A 15-minute scan could help diagnose brain damage in newborns

A 15-minute scan could help diagnose brain damage in babies up to two years earlier than current methods.

A 15-minute scan could help diagnose brain damage in newborns
Baby care Image: Shutterstock

Brain damage affects around one in 300 births in the UK and is usually caused by oxygen deprivation. However, currently, doctors are unable to accurately assess the extent of a newborn baby’s brain damage.

In a new study by the Imperial College London, scientists tested over 200 children at seven hospitals over the UK and the USA, specialists found the brain scan, called magnetic resonance (MR) spectroscopy, anticipated damage with 98 percent accuracy.

Using MR spectroscopy, scientists assessed the health of brain cells in an area called the thalamus, which facilitates various capacities including movement, and is typically most damaged by oxygen deprivation.

The scan particularly tests for a compound called N-acetylaspartate – high levels of which are found in healthy brain cells, called neurons. A level of 9-10 is found in healthy neurons, through a level of 3-4 demonstrates harm.

During the trial, the scan was performed at the same time as the routine MRI scan when a baby was between four and 14 days old.

Scan one (left) shows the brain of a healthy baby, while scan two (right) shows that of a baby with brain damage. Compared to scan one, scan two shows abnormal brightness in the deep nuclei (in the centre of the brain), which indicates damage
Scan one (left) shows the brain of a healthy baby, while scan two (right) shows that of a baby with brain damage. Compared to scan one, scan two shows abnormal brightness in the deep nuclei (in the centre of the brain), which indicates damage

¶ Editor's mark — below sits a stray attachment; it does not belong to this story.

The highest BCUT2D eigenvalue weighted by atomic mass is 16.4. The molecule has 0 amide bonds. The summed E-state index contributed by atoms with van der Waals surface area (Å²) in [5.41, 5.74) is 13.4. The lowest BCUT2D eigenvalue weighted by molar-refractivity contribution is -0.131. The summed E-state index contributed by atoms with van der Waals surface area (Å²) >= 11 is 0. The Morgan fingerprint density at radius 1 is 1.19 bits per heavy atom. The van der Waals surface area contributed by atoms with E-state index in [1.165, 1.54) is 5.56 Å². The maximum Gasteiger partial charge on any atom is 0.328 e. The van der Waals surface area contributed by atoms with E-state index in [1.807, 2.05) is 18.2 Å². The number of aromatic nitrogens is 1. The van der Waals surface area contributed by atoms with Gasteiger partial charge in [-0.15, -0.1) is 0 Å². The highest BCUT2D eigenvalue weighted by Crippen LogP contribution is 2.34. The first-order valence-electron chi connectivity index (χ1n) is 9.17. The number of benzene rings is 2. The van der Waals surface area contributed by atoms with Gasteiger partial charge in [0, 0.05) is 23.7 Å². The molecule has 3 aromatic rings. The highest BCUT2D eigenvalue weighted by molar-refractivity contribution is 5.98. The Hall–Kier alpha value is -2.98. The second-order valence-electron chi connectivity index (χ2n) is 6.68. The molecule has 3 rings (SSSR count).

Dr. Sudhin Thayyil, study author and Director of the Centre for Perinatal Neuroscience in Imperial’s Department of Medicine said: “At the moment parents have an incredibly anxious two-year wait before they can be reliably informed if their child has any long-lasting brain damage.”

“But our trial – the largest of its kind – suggests this additional test, which will require just 15 minutes extra in an MRI scan, could give parents an answer when their child is just a couple of weeks old. This will help them plan for the future, and get the care and resources in place to support their child’s long-term development.”

During the trial, all of the babies received cooling therapy immediately after birth. This is now a routine treatment for newborns with suspected brain damage and involves placing a baby on a special mat that reduces their body temperature by four degrees. Evidence has shown that cooling the body can help reduce the extent of brain damage and reduce the risk of long-term disabilities.

After that, the babies underwent a brain scan and detailed developmental assessment at two years of age. The results suggested the MR spectroscopy at two weeks accurately predicted the level of toddler’s development at two years old.

Dr. Thayyil added that the scan may also help scientists develop new treatments to tackle brain injury in babies: “At the moment when doctors are trialing a new therapy that may boost development of children with brain damage, they must wait two years until they can assess whether the treatment is working. They also need to study a large number of babies. But with this new scan, they’ll be able to assess this almost immediately, with a much smaller number of infants.”

“The next step is to roll out the scan in more hospitals in the UK as a clinical tool. Most NHS hospitals already have the facilities and software to perform this scan, it’s just a case of increasing awareness and training.”

Christine Reklaitis, a mother who took part in the trial shared her review. She said, “I had a healthy pregnancy, but during labour, my midwife struggled to find Georgiana’s heartbeat, and she was born shortly afterward via emergency c-section.”

“I remember the terror when we didn’t hear a cry after she was born, but thankfully she was breathing and was whisked away to intensive care, and placed in an incubator. The doctors told us they were going to cool her down, which we thought sounded unusual, but were told it would reduce her risk of brain damage.”

“We were asked to take part in a trial and quickly agreed. We felt our daughter’s treatment benefitted from past studies, so we wanted to help develop future treatments.”

“After the first scan we were told the levels of a compound in her brain cells were low, but were incredibly relieved when a scan a few weeks later showed the levels had increased to normal levels.”

“We are so pleased we took part in this trial – and hope the research helps other families.”

The story is published in Lancet Neurology.

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